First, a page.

They came for him in Amsterdam, my grandfather David,

                    and with minimum force removed him from his home.


                    He surrendered to the entire German army,

                    and that was that.


                    It is of little consequence now;

                    so many die alone in foreign lands.

                    But for the record I must say

                    they gave him a number, helped him

                    aboard an eastbound train.


                    It was a little overcrowded,

                    but then they had so many to dispatch…


The poet grew up in deep poverty in the East End of London “as a committed witness for the lost community of Amsterdam,” he recounts, “including my family and Anne’s. Her fate could so easily have been mine…”

He all but met her. He explains: “My first play, The Hamlet of Stepney Green” first performed at the Oxford Playhouse in 1957, “was translated into Dutch by Rosie Pool, an author who joined the Dutch Resistance during the war.  She had escaped from the Nazi transit camp at Westbork,” a collection point from which the Jews were being dispatched to mass murder, “and her first task was to smuggle herself back and organize others.

“There she met and tutored Anne. Rosie talked to me endlessly about Anne’s character, personality, dreams and nightmares. All this has fed my imagination, and Anne became my close relative.”

The experience eventually led to Bernard’s play, the Dreams of Anne Frank, which opened in the Polka Theatre, London, in 1992. The play (Methuen Drama, England, 1997) has been touring the world ever since. The Hungarian version performed in 1998 at the Mahatma Gandhi School, Pécs, employed a cast of teenage Romany actors, perhaps a quarter million of whose people had been murdered during the Holocaust. The atmosphere was electric.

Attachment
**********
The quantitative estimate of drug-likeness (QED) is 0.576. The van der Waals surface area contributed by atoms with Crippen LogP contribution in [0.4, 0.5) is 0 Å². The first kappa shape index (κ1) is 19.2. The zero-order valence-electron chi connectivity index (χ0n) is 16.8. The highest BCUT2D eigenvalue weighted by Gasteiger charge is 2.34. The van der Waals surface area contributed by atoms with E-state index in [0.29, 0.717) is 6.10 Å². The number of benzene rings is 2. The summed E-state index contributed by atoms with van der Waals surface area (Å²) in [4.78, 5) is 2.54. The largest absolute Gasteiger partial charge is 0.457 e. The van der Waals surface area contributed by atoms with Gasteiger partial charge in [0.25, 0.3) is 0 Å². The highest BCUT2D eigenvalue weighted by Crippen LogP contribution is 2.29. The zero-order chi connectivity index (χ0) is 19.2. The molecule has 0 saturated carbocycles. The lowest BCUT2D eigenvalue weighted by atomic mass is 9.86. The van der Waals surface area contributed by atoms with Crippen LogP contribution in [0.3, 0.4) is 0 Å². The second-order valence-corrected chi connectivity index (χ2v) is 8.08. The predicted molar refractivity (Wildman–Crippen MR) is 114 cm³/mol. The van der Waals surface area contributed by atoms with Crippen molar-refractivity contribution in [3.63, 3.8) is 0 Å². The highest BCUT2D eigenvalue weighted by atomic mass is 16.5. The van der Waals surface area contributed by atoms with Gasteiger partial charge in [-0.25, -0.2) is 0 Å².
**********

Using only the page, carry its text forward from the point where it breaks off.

In Act One, Anne holds up a star on an empty stage as she turns to the audience. (The following text of her song is not included in the new collection.)


Fate gave me a yellow star.

                    A badge to tell them who I am.

                    I’m Anne from Amsterdam.

                    I’m Anne Frank and I’m a Jew.

                    And I’m the same as you and you.

                    Or you and you and you.

                    But fate gave me a yellow star.

                    Yellow star.

                    The star to put me in my place,

                    To wear it as a badge of shame,

                    But I’m Anne from Amsterdam.

                    I’m proud of who I am.

                    We have to hide away from light

                    Because they come for us at night.

                    And pack us off to God knows where,

                    And all we have is where we are.

                    But fate gave me a yellow star.

                    Yellow star.


Like Bernard, the real-life Anne had consciously prepared for a writing career, and she spectacularly succeeded. Her diary describing the fears as well as the tensions, loves, dreams and irritations of people hiding away from death in a terrorized city was published posthumously in1947 as Het Achterhuis (The Annex). Subsequent editions were titled The Diary of Anne Frank and Diary of a Young Girl. The book has been sold in more than 30m copies.

A fierce controversy is now raging over an extension of its copyright protection that would normally expire 70 years after the death of its author. Another book of the same period controversially just reissued on entering the public domain is Mein Kampf (My Struggle) by Adolf Hitler, a screed campaigning for the annihilation of the Jewish people.

Bernard is one of the best known writers of our time. All his writing is steeped in poetry. He is extraordinarily creative, prolific, fearless and compassionate, the author of some nine collections of verse, more than 40 plays for stage and television, 11 novels and two autobiographies.

Many of his books are constantly in print and his plays in production. His range of concerns is enormous, embracing Jewish identity, the many shades of love, family relationships, aging, fear, passion and mental illness. The Hamlet of Stepney Green, whose roots reach back to the tradition of Yiddish theatre, is widely recognized as an originator of Britain’s revolutionary, new wave, “kitchen-sink” theatre.